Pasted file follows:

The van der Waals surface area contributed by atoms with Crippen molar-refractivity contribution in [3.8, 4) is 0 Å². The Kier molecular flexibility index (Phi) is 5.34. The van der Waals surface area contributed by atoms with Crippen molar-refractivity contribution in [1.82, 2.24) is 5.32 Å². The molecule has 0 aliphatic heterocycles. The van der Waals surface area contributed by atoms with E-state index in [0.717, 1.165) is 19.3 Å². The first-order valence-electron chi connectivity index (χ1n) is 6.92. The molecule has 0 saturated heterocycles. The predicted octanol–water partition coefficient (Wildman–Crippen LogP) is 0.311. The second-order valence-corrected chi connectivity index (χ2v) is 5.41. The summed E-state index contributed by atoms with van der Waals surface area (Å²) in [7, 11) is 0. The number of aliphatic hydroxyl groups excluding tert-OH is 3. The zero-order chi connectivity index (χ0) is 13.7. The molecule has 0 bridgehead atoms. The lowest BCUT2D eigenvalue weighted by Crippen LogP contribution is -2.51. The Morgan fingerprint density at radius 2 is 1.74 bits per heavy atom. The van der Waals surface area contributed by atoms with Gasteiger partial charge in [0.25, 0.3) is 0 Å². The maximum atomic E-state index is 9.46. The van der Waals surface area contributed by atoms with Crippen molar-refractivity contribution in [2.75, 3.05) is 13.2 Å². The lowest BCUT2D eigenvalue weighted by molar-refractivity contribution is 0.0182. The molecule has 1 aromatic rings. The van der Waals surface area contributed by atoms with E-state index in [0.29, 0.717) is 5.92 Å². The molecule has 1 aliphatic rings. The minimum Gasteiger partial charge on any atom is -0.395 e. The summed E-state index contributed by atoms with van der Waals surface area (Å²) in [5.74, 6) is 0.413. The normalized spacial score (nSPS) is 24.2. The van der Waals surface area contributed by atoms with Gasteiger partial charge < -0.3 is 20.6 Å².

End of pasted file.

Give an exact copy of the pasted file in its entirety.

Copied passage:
The van der Waals surface area contributed by atoms with Crippen molar-refractivity contribution in [3.8, 4) is 0 Å². The Kier molecular flexibility index (Phi) is 5.34. The van der Waals surface area contributed by atoms with Crippen molar-refractivity contribution in [1.82, 2.24) is 5.32 Å². The molecule has 0 aliphatic heterocycles. The van der Waals surface area contributed by atoms with E-state index in [0.717, 1.165) is 19.3 Å². The first-order valence-electron chi connectivity index (χ1n) is 6.92. The molecule has 0 saturated heterocycles. The predicted octanol–water partition coefficient (Wildman–Crippen LogP) is 0.311. The second-order valence-corrected chi connectivity index (χ2v) is 5.41. The summed E-state index contributed by atoms with van der Waals surface area (Å²) in [7, 11) is 0. The number of aliphatic hydroxyl groups excluding tert-OH is 3. The zero-order chi connectivity index (χ0) is 13.7. The molecule has 0 bridgehead atoms. The lowest BCUT2D eigenvalue weighted by Crippen LogP contribution is -2.51. The Morgan fingerprint density at radius 2 is 1.74 bits per heavy atom. The van der Waals surface area contributed by atoms with Gasteiger partial charge in [0.25, 0.3) is 0 Å². The maximum atomic E-state index is 9.46. The van der Waals surface area contributed by atoms with Crippen molar-refractivity contribution in [2.75, 3.05) is 13.2 Å². The lowest BCUT2D eigenvalue weighted by molar-refractivity contribution is 0.0182. The molecule has 1 aromatic rings. The van der Waals surface area contributed by atoms with E-state index in [0.29, 0.717) is 5.92 Å². The molecule has 1 aliphatic rings. The minimum Gasteiger partial charge on any atom is -0.395 e. The summed E-state index contributed by atoms with van der Waals surface area (Å²) in [5.74, 6) is 0.413. The normalized spacial score (nSPS) is 24.2. The van der Waals surface area contributed by atoms with Gasteiger partial charge < -0.3 is 20.6 Å².